Please use this identifier to cite or link to this item:
Author(s): Marsili, M.
Date: 2021
Title: COVID-19 and freedom of information: The return of the leviathan
Pages: 1325 - 1326
Event title: 15th Conference of the European Sociological Association 2021 (ESA Conference 2021)
ISBN: 978-2-9581586-0-6
DOI (Digital Object Identifier): 10.5281/zenodo.5893433
Keywords: Misinformation
Fake news
Fundamental human rights
Human rights
International law
Freedom of expression
Freedom of the press
Freedom of information
Online media
Freedom of speech
European convention of the human rights (ECtHR)
European court human rights (ECHR)
Abstract: This paper aims to shed light on the right to information and the freedom of the media in the context of the COVID-19 outbreak. Infection disease outbreaks are invariably characterized by myths and rumors, boosted by social media accounts, that media often pick up and circulate. Under the justification to avoid panic and confusion, and to combat “fake news” during the COVID-9 pandemic, some governments took emergency measures that curtail the freedom of information. The lack of a legal definition of the term “fake news” leaves room for arbitrary and broad interpretations. Decrees issued during the state of emergency – including the practice of detaining journalists for their work and the abuse of pre-trial detention and Internet censorship – sound like measures adopted to restrict the freedom of expression and the freedom of the media, and to shout down dissenting voices. Any kind of pressure against journalists has an immediate consequence, not only on them but also on the public’s right to be informed. Media play a key role in providing important information to the public, and a pluralistic and vibrant media landscape is indispensable to any democratic society. Access to information and a free working environment are therefore essential and need to be ensured at all times, even under state of emergency. Authorities cannot invoke the state of emergency or national security as a motivation to suspend or limit fundamental human rights. The fight against COVID-19 can be a pretext for restricting civil liberties.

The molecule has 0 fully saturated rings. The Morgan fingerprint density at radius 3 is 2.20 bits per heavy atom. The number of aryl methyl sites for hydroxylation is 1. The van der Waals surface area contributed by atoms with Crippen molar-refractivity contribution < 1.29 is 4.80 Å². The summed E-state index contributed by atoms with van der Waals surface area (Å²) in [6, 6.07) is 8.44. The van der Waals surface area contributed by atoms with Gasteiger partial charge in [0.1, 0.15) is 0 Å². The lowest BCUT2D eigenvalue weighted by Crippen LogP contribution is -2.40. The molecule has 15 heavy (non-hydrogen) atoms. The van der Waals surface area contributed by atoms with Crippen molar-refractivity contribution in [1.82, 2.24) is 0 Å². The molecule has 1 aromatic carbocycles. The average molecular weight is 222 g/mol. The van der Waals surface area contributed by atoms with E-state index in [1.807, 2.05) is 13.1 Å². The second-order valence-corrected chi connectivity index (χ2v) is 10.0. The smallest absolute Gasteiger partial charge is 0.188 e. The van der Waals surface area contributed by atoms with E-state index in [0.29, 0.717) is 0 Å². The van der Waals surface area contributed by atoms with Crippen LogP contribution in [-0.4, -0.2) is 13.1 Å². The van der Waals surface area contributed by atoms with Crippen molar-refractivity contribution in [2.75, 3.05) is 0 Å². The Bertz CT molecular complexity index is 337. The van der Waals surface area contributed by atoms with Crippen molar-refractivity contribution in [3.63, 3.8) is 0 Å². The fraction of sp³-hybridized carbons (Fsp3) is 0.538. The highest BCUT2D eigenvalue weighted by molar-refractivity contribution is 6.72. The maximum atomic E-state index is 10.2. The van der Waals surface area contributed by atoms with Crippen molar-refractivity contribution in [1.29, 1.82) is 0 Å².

Peerreviewed: yes
Access type: Open Access
Appears in Collections:CEI-CRI - Comunicações a conferências internacionais

Files in This Item:
File Description SizeFormat 
conferenceobject_85895.pdfVersão Editora149,42 kBAdobe PDFView/Open

FacebookTwitterDeliciousLinkedInDiggGoogle BookmarksMySpaceOrkut
Formato BibTex mendeley Endnote Logotipo do DeGóis Logotipo do Orcid 

Items in DSpace are protected by copyright, with all rights reserved, unless otherwise indicated.